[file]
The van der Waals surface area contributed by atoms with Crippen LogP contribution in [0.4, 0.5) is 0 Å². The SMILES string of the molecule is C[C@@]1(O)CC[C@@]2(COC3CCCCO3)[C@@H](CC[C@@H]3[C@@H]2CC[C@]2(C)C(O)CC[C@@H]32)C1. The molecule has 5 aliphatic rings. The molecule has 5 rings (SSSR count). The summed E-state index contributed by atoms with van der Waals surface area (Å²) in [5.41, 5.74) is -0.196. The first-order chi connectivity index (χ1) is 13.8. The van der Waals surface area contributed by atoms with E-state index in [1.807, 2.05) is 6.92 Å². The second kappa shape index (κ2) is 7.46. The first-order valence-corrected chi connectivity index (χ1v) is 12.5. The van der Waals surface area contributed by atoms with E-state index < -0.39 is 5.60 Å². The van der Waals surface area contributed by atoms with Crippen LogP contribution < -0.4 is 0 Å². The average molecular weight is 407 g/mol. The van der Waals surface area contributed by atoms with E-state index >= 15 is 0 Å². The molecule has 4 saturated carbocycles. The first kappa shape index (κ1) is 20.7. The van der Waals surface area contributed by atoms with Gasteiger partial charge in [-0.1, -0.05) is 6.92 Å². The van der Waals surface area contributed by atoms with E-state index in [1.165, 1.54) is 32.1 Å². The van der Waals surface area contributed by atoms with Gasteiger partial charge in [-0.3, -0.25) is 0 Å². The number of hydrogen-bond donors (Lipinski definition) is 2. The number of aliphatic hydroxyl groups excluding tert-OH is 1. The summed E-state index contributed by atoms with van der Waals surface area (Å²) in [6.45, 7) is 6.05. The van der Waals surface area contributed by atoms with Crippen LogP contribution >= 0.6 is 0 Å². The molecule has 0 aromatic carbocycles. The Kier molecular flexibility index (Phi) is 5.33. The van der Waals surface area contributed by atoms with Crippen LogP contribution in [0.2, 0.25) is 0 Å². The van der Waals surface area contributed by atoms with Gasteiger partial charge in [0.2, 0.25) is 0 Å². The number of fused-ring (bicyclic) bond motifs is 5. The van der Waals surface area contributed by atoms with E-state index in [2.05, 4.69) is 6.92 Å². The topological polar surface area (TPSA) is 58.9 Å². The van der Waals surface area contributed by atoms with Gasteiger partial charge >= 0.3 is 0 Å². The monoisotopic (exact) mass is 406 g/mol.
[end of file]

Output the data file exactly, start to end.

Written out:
The van der Waals surface area contributed by atoms with Crippen LogP contribution in [0.4, 0.5) is 0 Å². The SMILES string of the molecule is C[C@@]1(O)CC[C@@]2(COC3CCCCO3)[C@@H](CC[C@@H]3[C@@H]2CC[C@]2(C)C(O)CC[C@@H]32)C1. The molecule has 5 aliphatic rings. The molecule has 5 rings (SSSR count). The summed E-state index contributed by atoms with van der Waals surface area (Å²) in [5.41, 5.74) is -0.196. The first-order chi connectivity index (χ1) is 13.8. The van der Waals surface area contributed by atoms with E-state index in [1.807, 2.05) is 6.92 Å². The second kappa shape index (κ2) is 7.46. The first-order valence-corrected chi connectivity index (χ1v) is 12.5. The van der Waals surface area contributed by atoms with E-state index < -0.39 is 5.60 Å². The van der Waals surface area contributed by atoms with Crippen LogP contribution < -0.4 is 0 Å². The average molecular weight is 407 g/mol. The van der Waals surface area contributed by atoms with E-state index >= 15 is 0 Å². The molecule has 4 saturated carbocycles. The first kappa shape index (κ1) is 20.7. The van der Waals surface area contributed by atoms with Gasteiger partial charge in [-0.1, -0.05) is 6.92 Å². The van der Waals surface area contributed by atoms with E-state index in [1.165, 1.54) is 32.1 Å². The van der Waals surface area contributed by atoms with Gasteiger partial charge in [-0.3, -0.25) is 0 Å². The number of hydrogen-bond donors (Lipinski definition) is 2. The number of aliphatic hydroxyl groups excluding tert-OH is 1. The summed E-state index contributed by atoms with van der Waals surface area (Å²) in [6.45, 7) is 6.05. The van der Waals surface area contributed by atoms with Crippen LogP contribution >= 0.6 is 0 Å². The molecule has 0 aromatic carbocycles. The Kier molecular flexibility index (Phi) is 5.33. The van der Waals surface area contributed by atoms with Crippen LogP contribution in [0.2, 0.25) is 0 Å². The van der Waals surface area contributed by atoms with Gasteiger partial charge in [0.2, 0.25) is 0 Å². The number of fused-ring (bicyclic) bond motifs is 5. The van der Waals surface area contributed by atoms with E-state index in [2.05, 4.69) is 6.92 Å². The topological polar surface area (TPSA) is 58.9 Å². The van der Waals surface area contributed by atoms with Gasteiger partial charge >= 0.3 is 0 Å². The monoisotopic (exact) mass is 406 g/mol.